Nanoplastic and Fungi (Aspergillus & Neurospora)
Julie Peller and Michael Watters
Arts and Sciences
Synthetic plastics have been around for over 110 years. Since then variations of plastic have risen including, but not limited to, polyethylene terephthalate (PETE), polyethylene (PE), polystyrene (PS), and polypropylene (PP), for many different uses. Invention of polyethylene terephthalate has only been around since 1973, which is used for things such as food storage. Our main focus was single use water bottles. Research has shown that plastics are mostly not biodegradable, but very commonly fragment and erode into smaller pieces, creating microplastics and nanoplastics. This study will test whether fungi, Aspergillus and Neurospora, have the ability to completely decompose water bottle PETE by using it as a carbon food source. Water bottle plastic, PETE, was transformed into a nanoplastic aqueous suspension using a solubilizer, according to the work done in Dr. Peller’s lab. The fungi were then allowed to grow in normal conditions with a dextrose kickstart. After a few days of growth, the nanoplastic suspension was then added to force the fungi to use it for food. After two weeks or so, the Neurospora was healthy suggesting that the organism may be using PETE nanoplastic as a carbon source. Future plans for this experiment include quantifying results to definitively determine the fungi’s plastic uptake.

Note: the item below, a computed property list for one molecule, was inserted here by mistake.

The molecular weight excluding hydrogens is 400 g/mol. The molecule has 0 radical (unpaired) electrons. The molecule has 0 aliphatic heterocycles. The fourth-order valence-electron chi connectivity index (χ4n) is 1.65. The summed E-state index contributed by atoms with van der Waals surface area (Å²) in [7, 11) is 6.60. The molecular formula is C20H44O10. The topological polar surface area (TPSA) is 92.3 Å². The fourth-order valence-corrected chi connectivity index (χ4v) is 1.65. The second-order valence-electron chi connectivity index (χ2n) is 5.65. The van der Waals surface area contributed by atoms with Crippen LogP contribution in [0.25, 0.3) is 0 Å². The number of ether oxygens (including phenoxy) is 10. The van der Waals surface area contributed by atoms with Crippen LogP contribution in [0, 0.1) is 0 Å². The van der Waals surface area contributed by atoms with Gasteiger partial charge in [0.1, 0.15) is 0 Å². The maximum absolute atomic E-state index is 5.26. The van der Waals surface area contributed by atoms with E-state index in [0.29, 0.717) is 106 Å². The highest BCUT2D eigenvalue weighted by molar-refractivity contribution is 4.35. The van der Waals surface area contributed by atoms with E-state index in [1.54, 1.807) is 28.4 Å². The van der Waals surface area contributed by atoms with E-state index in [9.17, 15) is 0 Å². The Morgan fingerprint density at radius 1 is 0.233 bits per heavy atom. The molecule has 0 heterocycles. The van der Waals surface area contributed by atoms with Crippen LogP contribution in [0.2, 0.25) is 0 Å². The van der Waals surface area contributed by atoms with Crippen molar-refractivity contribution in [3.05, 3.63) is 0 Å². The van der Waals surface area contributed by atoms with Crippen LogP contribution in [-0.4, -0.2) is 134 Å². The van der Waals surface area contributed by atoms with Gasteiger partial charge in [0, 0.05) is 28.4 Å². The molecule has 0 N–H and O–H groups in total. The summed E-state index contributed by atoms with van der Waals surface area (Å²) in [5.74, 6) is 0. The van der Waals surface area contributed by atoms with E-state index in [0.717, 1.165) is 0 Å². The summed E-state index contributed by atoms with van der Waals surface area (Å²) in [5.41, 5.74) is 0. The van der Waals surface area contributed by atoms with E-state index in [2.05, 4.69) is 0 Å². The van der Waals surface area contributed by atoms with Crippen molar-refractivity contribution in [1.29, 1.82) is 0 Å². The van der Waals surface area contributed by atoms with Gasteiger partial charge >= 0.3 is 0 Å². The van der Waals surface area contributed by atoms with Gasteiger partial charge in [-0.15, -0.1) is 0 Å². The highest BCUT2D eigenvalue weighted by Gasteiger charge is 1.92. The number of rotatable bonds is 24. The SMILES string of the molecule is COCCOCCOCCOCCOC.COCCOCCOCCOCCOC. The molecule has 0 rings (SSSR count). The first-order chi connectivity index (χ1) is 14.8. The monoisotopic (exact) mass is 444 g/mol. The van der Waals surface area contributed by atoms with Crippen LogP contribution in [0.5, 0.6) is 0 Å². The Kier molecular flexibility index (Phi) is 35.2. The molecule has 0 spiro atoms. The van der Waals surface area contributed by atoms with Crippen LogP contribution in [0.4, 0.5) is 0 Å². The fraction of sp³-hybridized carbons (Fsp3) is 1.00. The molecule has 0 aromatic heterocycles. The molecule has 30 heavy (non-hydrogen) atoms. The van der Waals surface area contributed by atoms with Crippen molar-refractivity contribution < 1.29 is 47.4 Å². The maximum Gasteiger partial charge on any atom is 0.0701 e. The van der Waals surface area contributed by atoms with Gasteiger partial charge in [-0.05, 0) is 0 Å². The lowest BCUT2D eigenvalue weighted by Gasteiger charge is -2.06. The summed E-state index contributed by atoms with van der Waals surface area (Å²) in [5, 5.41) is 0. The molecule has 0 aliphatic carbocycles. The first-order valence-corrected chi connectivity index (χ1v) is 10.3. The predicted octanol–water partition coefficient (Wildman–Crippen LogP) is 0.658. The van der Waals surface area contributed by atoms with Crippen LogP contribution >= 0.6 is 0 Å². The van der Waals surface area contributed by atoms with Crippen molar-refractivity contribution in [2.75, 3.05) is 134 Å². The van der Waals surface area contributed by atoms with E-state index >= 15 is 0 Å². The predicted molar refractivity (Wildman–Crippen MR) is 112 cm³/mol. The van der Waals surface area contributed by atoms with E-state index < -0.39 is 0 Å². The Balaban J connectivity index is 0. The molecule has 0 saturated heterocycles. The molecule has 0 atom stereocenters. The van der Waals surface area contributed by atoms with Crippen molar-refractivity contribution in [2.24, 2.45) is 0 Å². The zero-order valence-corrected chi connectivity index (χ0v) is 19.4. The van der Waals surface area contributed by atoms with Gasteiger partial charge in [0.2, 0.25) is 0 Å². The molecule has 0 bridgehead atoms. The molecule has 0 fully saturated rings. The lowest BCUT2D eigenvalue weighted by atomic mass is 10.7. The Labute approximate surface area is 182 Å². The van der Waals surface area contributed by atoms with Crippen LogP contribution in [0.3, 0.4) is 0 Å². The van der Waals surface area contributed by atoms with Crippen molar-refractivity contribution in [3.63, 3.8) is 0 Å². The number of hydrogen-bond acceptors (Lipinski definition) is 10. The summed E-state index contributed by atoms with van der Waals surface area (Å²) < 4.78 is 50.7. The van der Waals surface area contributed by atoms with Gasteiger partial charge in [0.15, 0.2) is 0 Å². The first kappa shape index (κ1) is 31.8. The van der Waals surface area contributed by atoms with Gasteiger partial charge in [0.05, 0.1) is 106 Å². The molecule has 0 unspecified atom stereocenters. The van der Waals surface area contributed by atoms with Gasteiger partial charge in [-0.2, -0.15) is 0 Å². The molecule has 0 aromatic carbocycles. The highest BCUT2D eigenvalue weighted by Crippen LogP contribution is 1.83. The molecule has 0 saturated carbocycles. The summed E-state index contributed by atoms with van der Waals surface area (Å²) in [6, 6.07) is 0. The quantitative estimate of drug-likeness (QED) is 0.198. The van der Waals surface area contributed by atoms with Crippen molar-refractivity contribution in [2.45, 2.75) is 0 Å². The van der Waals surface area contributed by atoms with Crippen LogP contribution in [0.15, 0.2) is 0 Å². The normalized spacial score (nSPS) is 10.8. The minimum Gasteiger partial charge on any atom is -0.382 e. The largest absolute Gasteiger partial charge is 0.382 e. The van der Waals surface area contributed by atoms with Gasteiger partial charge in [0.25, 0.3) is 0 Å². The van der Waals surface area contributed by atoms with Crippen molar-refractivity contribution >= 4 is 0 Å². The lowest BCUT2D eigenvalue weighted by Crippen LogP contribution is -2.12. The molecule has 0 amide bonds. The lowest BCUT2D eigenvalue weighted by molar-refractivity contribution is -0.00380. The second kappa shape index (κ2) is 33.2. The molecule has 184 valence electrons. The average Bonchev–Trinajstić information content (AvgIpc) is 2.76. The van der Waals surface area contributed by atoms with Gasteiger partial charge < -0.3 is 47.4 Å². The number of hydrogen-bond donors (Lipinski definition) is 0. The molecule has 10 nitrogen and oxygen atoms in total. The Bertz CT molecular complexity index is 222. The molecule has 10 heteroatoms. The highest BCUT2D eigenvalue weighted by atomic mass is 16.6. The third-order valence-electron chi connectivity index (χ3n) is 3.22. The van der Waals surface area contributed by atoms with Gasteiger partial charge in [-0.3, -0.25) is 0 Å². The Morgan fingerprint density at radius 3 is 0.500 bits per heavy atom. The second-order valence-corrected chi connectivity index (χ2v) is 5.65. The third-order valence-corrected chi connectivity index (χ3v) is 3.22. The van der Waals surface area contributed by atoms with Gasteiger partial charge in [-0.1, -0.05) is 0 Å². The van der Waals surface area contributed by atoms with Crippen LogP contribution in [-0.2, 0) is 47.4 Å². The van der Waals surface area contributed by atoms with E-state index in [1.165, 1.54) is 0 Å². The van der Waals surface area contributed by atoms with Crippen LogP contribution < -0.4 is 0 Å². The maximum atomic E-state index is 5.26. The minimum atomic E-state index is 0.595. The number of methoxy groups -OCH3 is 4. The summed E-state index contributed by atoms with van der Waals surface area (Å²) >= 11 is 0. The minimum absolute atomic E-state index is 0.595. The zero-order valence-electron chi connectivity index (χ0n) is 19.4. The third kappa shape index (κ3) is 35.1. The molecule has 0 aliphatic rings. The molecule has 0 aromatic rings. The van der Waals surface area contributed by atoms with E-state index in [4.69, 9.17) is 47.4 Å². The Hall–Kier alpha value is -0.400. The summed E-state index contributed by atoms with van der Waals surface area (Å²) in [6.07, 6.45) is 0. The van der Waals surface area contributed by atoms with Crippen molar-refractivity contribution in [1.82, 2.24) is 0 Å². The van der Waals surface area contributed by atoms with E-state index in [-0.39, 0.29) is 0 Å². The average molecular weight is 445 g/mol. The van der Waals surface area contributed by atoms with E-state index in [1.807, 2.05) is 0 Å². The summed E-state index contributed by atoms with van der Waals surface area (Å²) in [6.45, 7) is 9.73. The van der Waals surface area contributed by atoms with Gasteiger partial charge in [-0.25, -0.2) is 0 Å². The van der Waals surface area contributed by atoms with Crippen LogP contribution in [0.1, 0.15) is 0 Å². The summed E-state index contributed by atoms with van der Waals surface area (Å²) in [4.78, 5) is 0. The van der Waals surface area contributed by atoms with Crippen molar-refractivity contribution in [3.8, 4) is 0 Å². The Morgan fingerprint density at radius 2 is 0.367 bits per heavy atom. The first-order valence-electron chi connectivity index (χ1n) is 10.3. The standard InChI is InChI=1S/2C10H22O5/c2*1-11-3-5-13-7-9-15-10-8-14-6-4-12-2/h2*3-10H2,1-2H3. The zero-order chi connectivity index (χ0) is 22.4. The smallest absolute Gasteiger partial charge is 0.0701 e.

Powell, Maranda and Huyser, Kaylee, "Nanoplastic and Fungi (Aspergillus & Neurospora)" (2023). Summer Interdisciplinary Research Symposium. 133.